Walking is free, can be done anywhere and anytime and can be a highly effective form of exercise when it comes to building fitness and reaching or maintaining a healthy weight. It’s especially great for anyone who feels more formal exercise settings aren’t for them or maybe wants to build up a bit of fitness or confidence before trying anything more. Whether you’re already walking regularly or just looking to start, this blog aims to cover some top tips you need to know to get the most out of this unbeatable form of exercise.
In the fitness industry, one of the most common complaints or queries we get when somebody has recently started on a new diet and exercise plan is… why has my weight loss stopped/slowed down? People often start off in pursuit of weight loss full of enthusiasm and commonly see the numbers drop drastically on the scales for a few weeks, spurring them on to expect this will continue. However, over time despite still trying just as hard to exercise and eat well, the numbers on the scales become too stubborn to budge. Sometimes people may even notice clothes feeling looser and other desirable changes, yet the scales register no weight loss. Why does this happen and what does it mean? This blog aims to explain why weight loss doesn’t necessarily equal fat loss and why there is far more to it than a number on the scales.
Whether your motivation for change is at an all-time high at New Year or you think resolutions are a waste of time, there’s no denying that the start of a blank calendar leaves many of us reflecting on the 12 months that just passed. New Year is natures way of drawing one chapter to a close, helping us to let go of anything we want to leave behind and giving us a clean slate for new habits and experiences. It’s undoubtedly a natural time to set intentions about what we’d like to be, have and do over the next year. This blog details a simple exercise to help us assess how happy and successful we feel we are in various different areas of our lives at the current time, and consequently to identify any areas we may wish to make changes in.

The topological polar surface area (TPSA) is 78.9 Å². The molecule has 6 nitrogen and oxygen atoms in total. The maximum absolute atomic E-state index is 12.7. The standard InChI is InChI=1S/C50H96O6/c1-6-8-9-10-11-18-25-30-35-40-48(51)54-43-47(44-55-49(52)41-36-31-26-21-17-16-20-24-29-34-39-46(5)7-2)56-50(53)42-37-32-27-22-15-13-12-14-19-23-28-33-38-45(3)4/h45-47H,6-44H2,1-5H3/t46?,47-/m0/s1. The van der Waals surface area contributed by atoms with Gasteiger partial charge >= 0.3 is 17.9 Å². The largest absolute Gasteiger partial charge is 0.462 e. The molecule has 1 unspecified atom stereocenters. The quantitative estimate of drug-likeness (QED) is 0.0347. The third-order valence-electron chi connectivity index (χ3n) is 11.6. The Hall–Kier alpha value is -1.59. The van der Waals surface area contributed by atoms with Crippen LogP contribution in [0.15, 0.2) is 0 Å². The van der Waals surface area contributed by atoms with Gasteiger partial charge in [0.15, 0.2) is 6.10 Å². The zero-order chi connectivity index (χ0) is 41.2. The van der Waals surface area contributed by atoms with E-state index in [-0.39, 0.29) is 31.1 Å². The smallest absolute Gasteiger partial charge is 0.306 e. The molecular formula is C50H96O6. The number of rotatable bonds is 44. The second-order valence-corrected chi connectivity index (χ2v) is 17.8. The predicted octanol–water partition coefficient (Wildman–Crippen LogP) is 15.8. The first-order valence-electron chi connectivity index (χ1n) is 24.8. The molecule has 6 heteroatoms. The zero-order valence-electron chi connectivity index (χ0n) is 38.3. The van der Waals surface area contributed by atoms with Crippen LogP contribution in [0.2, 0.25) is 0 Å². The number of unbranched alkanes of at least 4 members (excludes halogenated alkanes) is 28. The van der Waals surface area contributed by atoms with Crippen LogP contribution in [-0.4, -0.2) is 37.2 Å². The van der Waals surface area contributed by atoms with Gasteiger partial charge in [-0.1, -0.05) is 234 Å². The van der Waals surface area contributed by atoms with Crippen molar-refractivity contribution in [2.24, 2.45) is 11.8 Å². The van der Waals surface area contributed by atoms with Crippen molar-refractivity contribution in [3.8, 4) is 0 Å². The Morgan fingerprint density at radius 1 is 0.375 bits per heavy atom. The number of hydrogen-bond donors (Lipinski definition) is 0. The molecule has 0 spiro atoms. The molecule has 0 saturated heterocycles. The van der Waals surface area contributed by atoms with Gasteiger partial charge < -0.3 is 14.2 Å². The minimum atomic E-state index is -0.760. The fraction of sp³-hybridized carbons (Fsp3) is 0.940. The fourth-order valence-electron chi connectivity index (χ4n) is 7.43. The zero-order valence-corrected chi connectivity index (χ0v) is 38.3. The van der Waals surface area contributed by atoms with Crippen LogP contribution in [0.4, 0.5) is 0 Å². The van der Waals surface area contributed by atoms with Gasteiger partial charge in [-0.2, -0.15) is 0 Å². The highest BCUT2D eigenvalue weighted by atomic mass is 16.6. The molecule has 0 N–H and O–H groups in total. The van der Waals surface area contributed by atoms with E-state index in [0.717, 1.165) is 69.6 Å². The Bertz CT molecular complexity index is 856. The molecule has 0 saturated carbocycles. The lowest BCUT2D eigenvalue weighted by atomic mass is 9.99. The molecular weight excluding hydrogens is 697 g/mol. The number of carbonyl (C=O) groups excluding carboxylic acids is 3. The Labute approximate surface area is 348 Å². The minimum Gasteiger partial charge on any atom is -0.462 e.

Whilst Winter, like all seasons, brings plenty of things to look forward to, many of us find that some aspects of these months affect us negatively. Dark mornings and evenings, colder temperatures and cravings for comfort aren’t always conducive to optimal physical and mental health. Some people even suffer from Seasonal Affective Disorder (SAD), sometimes referred to as winter depression. Other people may not suffer from the condition fully but may notice some of the symptoms discussed below having a negative effect on their everyday life. This blog highlights some of the ways this coming season can affect our health and wellbeing and discusses ways to help deal with these potential obstacles.
We all know what to do if we cut our finger, get a mild headache or any other minor physical ailment and we know the importance of getting treatment before a problem potentially becomes more serious. How many of us are treating our mental health the same way though? Just like with our physical health, minor issues can arise at any time or we may simply feel ourselves sliding down the spectrum of optimum mental health. We often recognise physical symptoms of feeling a bit ‘under the weather’ such as sleep disturbances, changes in our appetite, aches and pains, a reduced immune system or generally feeling a bit run down and realise the importance of remedying these before they lead to further issues. It’s important that we also learn to recognise changes in our mental health and emotional wellbeing and have a plan in place to manage them in the same way.